Reading time: two minutes.
Clergy anxiety and burnout was first identified as a significant issue nearly a century ago, and has been researched for decades, with recent emphasis on the wellbeing of all church work employees. Here are some statistics that have been consistently reported for decades that I think you’ll find helpful, along with a couple of comments. Here we go, (and keep going to the end where we find really good news!)
Clergy Burnout: At any given time, right around 20% of clergy are going through a very difficult period of anxiety, depression or burnout. This has been a constant figure for decades, and affirmed in LCMS studies of our own pastors. Another 20% show signs that they are heading for such a crisis.
Comment: Pay careful attention to your wellbeing. We’re supposed to work hard and get tired, but if your resilience, the ability to bounce back, starts to lag, seek some professional help. If you note that your body is doing the work, but your spirit is absent, reach out for the care you need. Concordia Plans members, call 866-726-5267, the Employee Assistance Program. Today!
Family Life: 85-90% of retired pastors (and their wives!) report that they endured at least one significant time of marital or family struggle related to the demands of ministry.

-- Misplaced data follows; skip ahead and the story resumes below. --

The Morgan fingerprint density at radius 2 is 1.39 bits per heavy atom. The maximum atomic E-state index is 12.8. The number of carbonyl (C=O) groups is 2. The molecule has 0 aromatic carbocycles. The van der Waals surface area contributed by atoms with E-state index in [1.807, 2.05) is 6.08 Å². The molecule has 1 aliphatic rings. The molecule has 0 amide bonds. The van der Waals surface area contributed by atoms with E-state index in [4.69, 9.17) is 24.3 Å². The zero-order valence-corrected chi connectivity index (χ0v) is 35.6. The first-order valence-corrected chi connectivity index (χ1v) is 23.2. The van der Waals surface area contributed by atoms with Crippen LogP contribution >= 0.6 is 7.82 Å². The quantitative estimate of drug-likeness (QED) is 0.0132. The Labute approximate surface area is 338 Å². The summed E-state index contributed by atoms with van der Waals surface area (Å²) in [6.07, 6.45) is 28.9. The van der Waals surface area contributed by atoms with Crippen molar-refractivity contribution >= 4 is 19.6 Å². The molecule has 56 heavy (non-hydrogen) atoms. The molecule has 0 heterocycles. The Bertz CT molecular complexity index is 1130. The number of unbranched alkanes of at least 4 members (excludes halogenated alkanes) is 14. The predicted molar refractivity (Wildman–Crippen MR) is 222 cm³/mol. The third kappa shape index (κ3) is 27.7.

Comment: This one is easy. Think how you would counsel others about how to care for their families. Do that!
Unreasonable Expectations: The number here is 13. That’s the number of separate “clusters of activity,” each of which could be considered a different career path, in which parish pastors are expected to be proficient each month. That’s crazy.
Comment: Know your strengths. Know your weaknesses. Have a frank conversation with congregational leaders about the ministry of the whole body, working together. Some things only the Pastor can do. Many other things can be shared!
Commissioned Ministers and their Pastors: In the recent LCMS study, 34% of Commissioned Ministers said they have no one to turn to for pastoral care.
Comment: Pastors, build caring relationships with your ministry team!
Loneliness: Also from the LCMS study: 27% of pastors say they have no one they could talk to about any concern on their heart.
Comment: I think the number is higher. I’d ask the 73%, “When was the last time you had a meaningful conversation with that person you could turn to?” My experience is that most pastors are not having those conversations regularly.
Now the good news…
Job Satisfaction: As long as this has been studied, clergy are always, far and away, the occupational group that finds the greatest satisfaction in their work. Ministry is hard, but it’s really great!
Comment: We love what we do, but it can be hard on us. Take care of yourself. You are loved, respected, and greatly needed by those you serve.
I know this has been hard to read, but I hope you find it helpful. Remember that self-care for the sake of your ministry endeavors, is not selfish.
God bless you in all of your adventures of faith and service!
Thanks for reading.